The Doctrine of Ultra Vires
A law or legal decision that is made without the legal power to make it is ultra vires. This page deals with the doctrine of ultra vires and how it is applied in several different areas of law.
What is ultra vires?
Ultra vires is Latin for ‘beyond the power’. The opposite is intra vires, which means ‘within the power.’
The doctrine is most relevant to constitutional law, administrative law and corporate law.
The doctrine of ultra vires ensures that laws are made legally and are not an abuse of power. It also ensures that government agencies do not exceed the powers that have been delegated to them, and that corporations act within their powers.
What laws and acts may be ultra vires?
A law made by the federal government may be ultra vires if it goes beyond the lawmaking powers that the Australian Constitution confers on the federal government.
A law made by a state government may be ultra vires if it is outside of the powers conferred on the state parliament by the constitution of that state.
A decision by a government decision-maker may be ultra vires if it goes beyond the powers that the decision-maker has been delegated or is made in a way other than the way the decision-maker is required by law to make decisions.
An act done by a corporation may be ultra vires if the corporation’s constitution does not give the company or its directors the power to do the act, or if the act was done in a way that did not comply with procedures set out in the company’s authorizing document.
In some circumstances, a person affected by the decision of a government department or agency can apply for judicial review of that decision on the basis that the decision is ultra vires. In judicial review, a decision may be found to be ultra vires for two different reasons.
Firstly, the decision may be outside the scope of the powers that have been delegated to the decision-maker. This is known as substantive ultra vires. An example is where a decision-maker dd not have the power to make the decision because the matter did not fall within its jurisdiction.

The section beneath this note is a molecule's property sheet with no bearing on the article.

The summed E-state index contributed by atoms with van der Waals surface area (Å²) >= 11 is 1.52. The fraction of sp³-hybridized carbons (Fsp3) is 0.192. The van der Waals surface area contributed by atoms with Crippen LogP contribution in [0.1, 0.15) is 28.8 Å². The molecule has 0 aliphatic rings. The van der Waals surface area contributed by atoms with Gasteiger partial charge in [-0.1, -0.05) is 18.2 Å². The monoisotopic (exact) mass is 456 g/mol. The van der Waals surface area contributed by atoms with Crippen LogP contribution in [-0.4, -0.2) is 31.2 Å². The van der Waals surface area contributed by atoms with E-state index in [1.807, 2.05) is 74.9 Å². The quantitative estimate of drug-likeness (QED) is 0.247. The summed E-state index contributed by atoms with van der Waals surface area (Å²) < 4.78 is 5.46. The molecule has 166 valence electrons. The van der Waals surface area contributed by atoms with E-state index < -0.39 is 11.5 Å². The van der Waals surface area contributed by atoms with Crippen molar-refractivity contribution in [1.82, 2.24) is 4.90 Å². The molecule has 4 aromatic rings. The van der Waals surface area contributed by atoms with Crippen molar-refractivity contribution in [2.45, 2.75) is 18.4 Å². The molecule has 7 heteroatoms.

Secondly, the decision-maker may have failed to follow the correct procedures when making the decision. This is known as procedural ultra vires. Examples are where the decision-maker failed to give a person procedural fairness, took into account irrelevant material or failed to take into account relevant material.
Types of ultra vires administrative decisions
In administrative law, a decision may be found to have been made unlawfully for many reasons, including:
- that the decision is so unreasonable that no reasonable decision-maker would have made it;
- the decision was based on findings of fact for which there was no evidence;
- the decision-maker exercised a power for an improper purpose;
- the decision represents an inflexible application of policy;
- the decision-maker did not observe procedures it was required by law to observe.
In corporate law, ultra vires refers to acts that are beyond the powers conferred on a corporation or organization.
When a company does an act that is ultra vires, this can have serious consequences for the company and its shareholders. It can leave the company vulnerable to legal proceedings.
Examples of corporate acts that may be ultra vires are:
- the appointment of directors in a way that does not follow the procedures set out in the company’s constitution;
- the use of resources for purposes for which they are not intended;
- the use of company assets or funds by directors for their personal needs.
The High Court has original jurisdiction to hear constitutional matters. When this occurs, the court reviews whether an act, decision or law was made within the powers conferred on parliament by the Constitution.
When a party challenges a decision on the basis that it was outside the power conferred by the Constitution, the court must consider what Constitutional power the decision or law was made under and whether it was made within the limits of that power.
The High Court has recently found the following to be ultra vires:
- section 36B of the Australian Citizenship Act 2007, on the basis that it contravened Ch III of the Constitution
- the indefinite detention of non-citizens under the Migration Act 1958 in cases where there was no real prospect of the person’s removal from the country in the foreseeable future, also on the basis that the practice contravened Ch III of the Constitution.
If you require legal advice or representation in any legal matter, please contact Armstrong Legal.